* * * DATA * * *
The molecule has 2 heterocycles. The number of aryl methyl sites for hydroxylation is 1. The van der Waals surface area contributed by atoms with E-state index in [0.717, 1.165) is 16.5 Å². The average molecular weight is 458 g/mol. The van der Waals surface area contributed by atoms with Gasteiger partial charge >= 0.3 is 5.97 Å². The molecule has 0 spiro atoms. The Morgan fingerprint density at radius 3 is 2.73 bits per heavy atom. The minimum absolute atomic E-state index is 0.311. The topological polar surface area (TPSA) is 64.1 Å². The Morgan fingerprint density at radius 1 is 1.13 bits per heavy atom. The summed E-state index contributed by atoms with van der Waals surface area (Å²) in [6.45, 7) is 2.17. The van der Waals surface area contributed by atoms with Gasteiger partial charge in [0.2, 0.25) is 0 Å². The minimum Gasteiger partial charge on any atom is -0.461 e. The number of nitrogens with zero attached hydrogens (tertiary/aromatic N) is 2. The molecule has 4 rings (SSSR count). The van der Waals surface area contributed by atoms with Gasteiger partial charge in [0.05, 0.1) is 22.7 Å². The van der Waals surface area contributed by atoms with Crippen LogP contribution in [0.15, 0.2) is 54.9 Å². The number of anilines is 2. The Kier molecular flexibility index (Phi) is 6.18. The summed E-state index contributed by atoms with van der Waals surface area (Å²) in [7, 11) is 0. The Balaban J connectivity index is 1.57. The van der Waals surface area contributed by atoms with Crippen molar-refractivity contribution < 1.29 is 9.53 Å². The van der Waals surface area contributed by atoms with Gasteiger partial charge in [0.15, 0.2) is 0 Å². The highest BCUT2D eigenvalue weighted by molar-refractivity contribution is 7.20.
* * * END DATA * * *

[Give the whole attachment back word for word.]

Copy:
The molecule has 2 heterocycles. The number of aryl methyl sites for hydroxylation is 1. The van der Waals surface area contributed by atoms with E-state index in [0.717, 1.165) is 16.5 Å². The average molecular weight is 458 g/mol. The van der Waals surface area contributed by atoms with Gasteiger partial charge >= 0.3 is 5.97 Å². The molecule has 0 spiro atoms. The Morgan fingerprint density at radius 3 is 2.73 bits per heavy atom. The minimum absolute atomic E-state index is 0.311. The topological polar surface area (TPSA) is 64.1 Å². The Morgan fingerprint density at radius 1 is 1.13 bits per heavy atom. The summed E-state index contributed by atoms with van der Waals surface area (Å²) in [6.45, 7) is 2.17. The van der Waals surface area contributed by atoms with Gasteiger partial charge in [0.2, 0.25) is 0 Å². The minimum Gasteiger partial charge on any atom is -0.461 e. The number of nitrogens with zero attached hydrogens (tertiary/aromatic N) is 2. The molecule has 4 rings (SSSR count). The van der Waals surface area contributed by atoms with Gasteiger partial charge in [0.05, 0.1) is 22.7 Å². The van der Waals surface area contributed by atoms with Crippen LogP contribution in [0.15, 0.2) is 54.9 Å². The number of anilines is 2. The Kier molecular flexibility index (Phi) is 6.18. The summed E-state index contributed by atoms with van der Waals surface area (Å²) in [7, 11) is 0. The Balaban J connectivity index is 1.57. The van der Waals surface area contributed by atoms with Crippen molar-refractivity contribution < 1.29 is 9.53 Å². The van der Waals surface area contributed by atoms with Gasteiger partial charge in [0.15, 0.2) is 0 Å². The highest BCUT2D eigenvalue weighted by molar-refractivity contribution is 7.20.